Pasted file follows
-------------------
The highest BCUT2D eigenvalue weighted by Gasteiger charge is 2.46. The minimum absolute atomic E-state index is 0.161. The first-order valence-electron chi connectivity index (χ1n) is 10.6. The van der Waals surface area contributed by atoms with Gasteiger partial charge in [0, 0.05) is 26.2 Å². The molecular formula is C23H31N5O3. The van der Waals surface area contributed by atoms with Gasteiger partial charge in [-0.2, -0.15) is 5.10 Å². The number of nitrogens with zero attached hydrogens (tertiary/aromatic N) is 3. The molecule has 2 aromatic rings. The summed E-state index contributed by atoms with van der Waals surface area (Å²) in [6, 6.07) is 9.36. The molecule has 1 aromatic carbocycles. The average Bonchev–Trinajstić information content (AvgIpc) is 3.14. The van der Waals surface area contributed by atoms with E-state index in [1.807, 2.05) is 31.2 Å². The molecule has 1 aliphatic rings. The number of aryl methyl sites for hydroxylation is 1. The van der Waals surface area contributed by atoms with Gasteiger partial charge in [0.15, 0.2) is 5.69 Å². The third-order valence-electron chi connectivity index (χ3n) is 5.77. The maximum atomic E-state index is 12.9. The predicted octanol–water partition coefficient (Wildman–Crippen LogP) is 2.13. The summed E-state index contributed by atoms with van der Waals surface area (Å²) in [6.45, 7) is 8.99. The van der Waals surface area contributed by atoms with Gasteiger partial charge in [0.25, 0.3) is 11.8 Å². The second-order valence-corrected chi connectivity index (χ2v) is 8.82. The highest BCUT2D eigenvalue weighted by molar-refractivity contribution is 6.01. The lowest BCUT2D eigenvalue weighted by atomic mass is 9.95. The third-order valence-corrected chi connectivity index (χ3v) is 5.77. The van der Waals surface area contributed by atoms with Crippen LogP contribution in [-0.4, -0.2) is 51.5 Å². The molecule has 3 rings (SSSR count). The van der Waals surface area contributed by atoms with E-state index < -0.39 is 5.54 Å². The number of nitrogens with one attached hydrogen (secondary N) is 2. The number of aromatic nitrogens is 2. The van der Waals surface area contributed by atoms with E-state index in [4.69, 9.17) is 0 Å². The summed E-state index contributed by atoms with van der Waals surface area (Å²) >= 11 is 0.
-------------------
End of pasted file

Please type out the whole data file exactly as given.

The highest BCUT2D eigenvalue weighted by Gasteiger charge is 2.46. The minimum absolute atomic E-state index is 0.161. The first-order valence-electron chi connectivity index (χ1n) is 10.6. The van der Waals surface area contributed by atoms with Gasteiger partial charge in [0, 0.05) is 26.2 Å². The molecular formula is C23H31N5O3. The van der Waals surface area contributed by atoms with Gasteiger partial charge in [-0.2, -0.15) is 5.10 Å². The number of nitrogens with zero attached hydrogens (tertiary/aromatic N) is 3. The molecule has 2 aromatic rings. The summed E-state index contributed by atoms with van der Waals surface area (Å²) in [6, 6.07) is 9.36. The molecule has 1 aromatic carbocycles. The average Bonchev–Trinajstić information content (AvgIpc) is 3.14. The van der Waals surface area contributed by atoms with E-state index in [1.807, 2.05) is 31.2 Å². The molecule has 1 aliphatic rings. The number of aryl methyl sites for hydroxylation is 1. The van der Waals surface area contributed by atoms with Gasteiger partial charge in [0.15, 0.2) is 5.69 Å². The third-order valence-electron chi connectivity index (χ3n) is 5.77. The maximum atomic E-state index is 12.9. The predicted octanol–water partition coefficient (Wildman–Crippen LogP) is 2.13. The summed E-state index contributed by atoms with van der Waals surface area (Å²) in [6.45, 7) is 8.99. The van der Waals surface area contributed by atoms with Gasteiger partial charge in [0.25, 0.3) is 11.8 Å². The second-order valence-corrected chi connectivity index (χ2v) is 8.82. The highest BCUT2D eigenvalue weighted by molar-refractivity contribution is 6.01. The lowest BCUT2D eigenvalue weighted by atomic mass is 9.95. The third-order valence-corrected chi connectivity index (χ3v) is 5.77. The van der Waals surface area contributed by atoms with Crippen LogP contribution in [-0.4, -0.2) is 51.5 Å². The molecule has 3 rings (SSSR count). The van der Waals surface area contributed by atoms with E-state index < -0.39 is 5.54 Å². The number of nitrogens with one attached hydrogen (secondary N) is 2. The number of aromatic nitrogens is 2. The van der Waals surface area contributed by atoms with E-state index in [4.69, 9.17) is 0 Å². The summed E-state index contributed by atoms with van der Waals surface area (Å²) >= 11 is 0.